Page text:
Forex Invest for Success

A Complete Guide on Airline Reward Card

FFPs (Frequent-flyer programs) have become an important part of modern travel. Considering all the travel programs and options where you can get free miles, it would seem natural to immediately jump on board with a mileage credit card. Don't jump too fast, take a couple of steps back and thoroughly evaluate the situation. Obtaining free miles with your credit card is not always the best course of action.

Usually the fastest way to earn free miles is to fly with an airline FFP. It might be a good idea to pair off an FFP with a credit card branded or affiliated with an airline. These branded cards allow you to combine points received on a card with points that you’ve earned from flying, (this might not be applicable with cards issued by American Express and Diners Club International).

However, if you spend more on things other than airline costs, think about using a general bank card that isn’t affiliated to an airline. Those credit cards generally provide annual fees of approximately $20, compared to the fees on any branded cards, which are generally around $70. The other big advantage is that you can redeem your earned miles with a top airline. However, branded cards only allow you to redeem those miles with a specific airline.

Non-frequent flyers should consider how many times in a given year they are most likely to fly. For example, on holidays, there is a higher chance of seating restrictions and blackout dates. If you are traveling with your family, it may take many years and tremendous spending to get free tickets for everyone.

Fees may get significantly higher for airline rewards than for other kinds of reward cards. If cardholders don't charge aggressively on their cards, the high fees could cancel out offered reward benefits. You should consider this example, let's say you are spending $10,000 annually on your card, earning one mile for each dollar spent (which is commonplace) and paying a $100 annual fee. It may take about 3 years to get one free domestic ticket on an affiliated airline, assuming the usual 30,000 miles are needed for a free ticket.

But with the $100 annual fee, that ticket isn't entirely free. At $100 annually for three years, you spent $300 in cold, hard cash. It should be easy to calculate whether it is really worth the free ticket.

But, the story could be different if you use a cash-back card that offers no annual fee. If we assume that you charge the same $10,000 a year and earn one percent cash back, you can easily get $300 back in just three years. It would be better if you just pay the ticket with the earned cash-back.

Certainly, a fee might be excusable, given your present lifestyle, particularly if you charge a large amount each year and pair off your miles with FFP, which will make it easier to get a free ticket faster. As with most credit card rewards, consider charging monthly expenses such as utilities, gas, and groceries to increase your cash-back each year.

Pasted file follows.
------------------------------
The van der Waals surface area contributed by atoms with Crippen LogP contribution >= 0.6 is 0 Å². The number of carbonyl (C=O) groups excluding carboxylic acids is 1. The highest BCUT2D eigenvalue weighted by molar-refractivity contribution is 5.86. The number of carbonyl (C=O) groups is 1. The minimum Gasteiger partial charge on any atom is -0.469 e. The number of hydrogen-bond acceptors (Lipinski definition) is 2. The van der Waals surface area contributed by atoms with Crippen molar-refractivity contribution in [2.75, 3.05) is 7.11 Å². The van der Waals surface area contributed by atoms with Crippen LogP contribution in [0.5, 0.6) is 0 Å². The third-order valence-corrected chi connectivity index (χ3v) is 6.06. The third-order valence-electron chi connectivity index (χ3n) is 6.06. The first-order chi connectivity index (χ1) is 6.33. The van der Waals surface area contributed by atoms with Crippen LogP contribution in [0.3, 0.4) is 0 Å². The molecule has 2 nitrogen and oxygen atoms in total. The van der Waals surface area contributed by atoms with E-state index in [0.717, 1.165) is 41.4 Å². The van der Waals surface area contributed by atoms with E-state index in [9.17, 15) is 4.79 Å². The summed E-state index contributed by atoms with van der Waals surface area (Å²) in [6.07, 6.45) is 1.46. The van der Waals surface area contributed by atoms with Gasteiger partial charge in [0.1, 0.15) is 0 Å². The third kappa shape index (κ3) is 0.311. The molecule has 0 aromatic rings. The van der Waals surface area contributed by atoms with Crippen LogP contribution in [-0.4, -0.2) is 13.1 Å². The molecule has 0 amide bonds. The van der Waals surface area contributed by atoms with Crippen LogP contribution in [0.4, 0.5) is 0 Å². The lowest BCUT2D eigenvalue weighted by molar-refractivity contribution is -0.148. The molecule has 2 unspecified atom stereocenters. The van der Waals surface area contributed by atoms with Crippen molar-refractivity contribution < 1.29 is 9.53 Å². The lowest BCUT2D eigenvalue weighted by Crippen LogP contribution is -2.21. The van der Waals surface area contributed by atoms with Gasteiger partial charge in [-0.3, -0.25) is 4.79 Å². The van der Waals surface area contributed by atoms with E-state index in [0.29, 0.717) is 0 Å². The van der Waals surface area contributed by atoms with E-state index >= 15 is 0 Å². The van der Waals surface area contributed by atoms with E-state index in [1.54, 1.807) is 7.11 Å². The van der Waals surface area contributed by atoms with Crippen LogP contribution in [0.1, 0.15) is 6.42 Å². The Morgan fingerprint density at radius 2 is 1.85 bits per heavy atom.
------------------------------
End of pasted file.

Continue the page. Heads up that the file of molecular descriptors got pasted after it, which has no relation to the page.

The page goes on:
However, many programs set an expiration date for earned miles or require accounts to help monitor activity during a given time frame. Others, especially bank cards, have permanent expiration dates (frequently within three years) that are not extendable for any reason. Check the small print and ensure you understand all the requirements.

The following is a more complete illustration to help you understand about the actual benefit of an airline reward card.

1. To find out how long it may take you to earn one free ticket, divide 30,000 (the typical miles required to get a free ticket) by the annual charged amount of your credit card. For example, 30,000 ÷ $10,000 is 3 years.

2. To estimate the real cost of a ticket, multiply the number of years needed with your annual fee. If you carry a balance, the calculation could become more complicated as you need to include the amount of interest for three years.

3. To see whether you spend or save more money for the free ticket, subtract the amount from Step 2 with the ticket price.

4. Some experts advise that you use 2 cents per mile on frequent-flyer miles if your round-trip ticket price is $500, or 1 cent per mile for a $250 ticket.

Despite all the unfavorable factors related to airline cards, there is one possible benefit to applying for on; some cards give generous bonus miles just for applying. Branded issuers can be quite generous with the free complementary miles, somewhere around 25,000 miles.

For example, one of the best credit card deals I found recently gave you 25,000 miles for signing up a card and 10,000 miles soon after the first purchase.

In short, you need to:

• Watch your current spending levels with the airline reward card. Steer clear of the urge of spending extravagantly just to earn the airline reward.

• A free reward ticket could be taxable if you got them during a business travel and then use it for personal or leisure travel.

• Always consolidate! Miles spread out over various FFPs, cards, and airlines won't get you the desired reward.

• If you can't use all the earned miles, you should consider using a cash-back card instead. Determining the right card may take some research and math skills, however the payoff is always worth it. Use some online resources, such as to make it easier to compare and evaluate each airline reward card.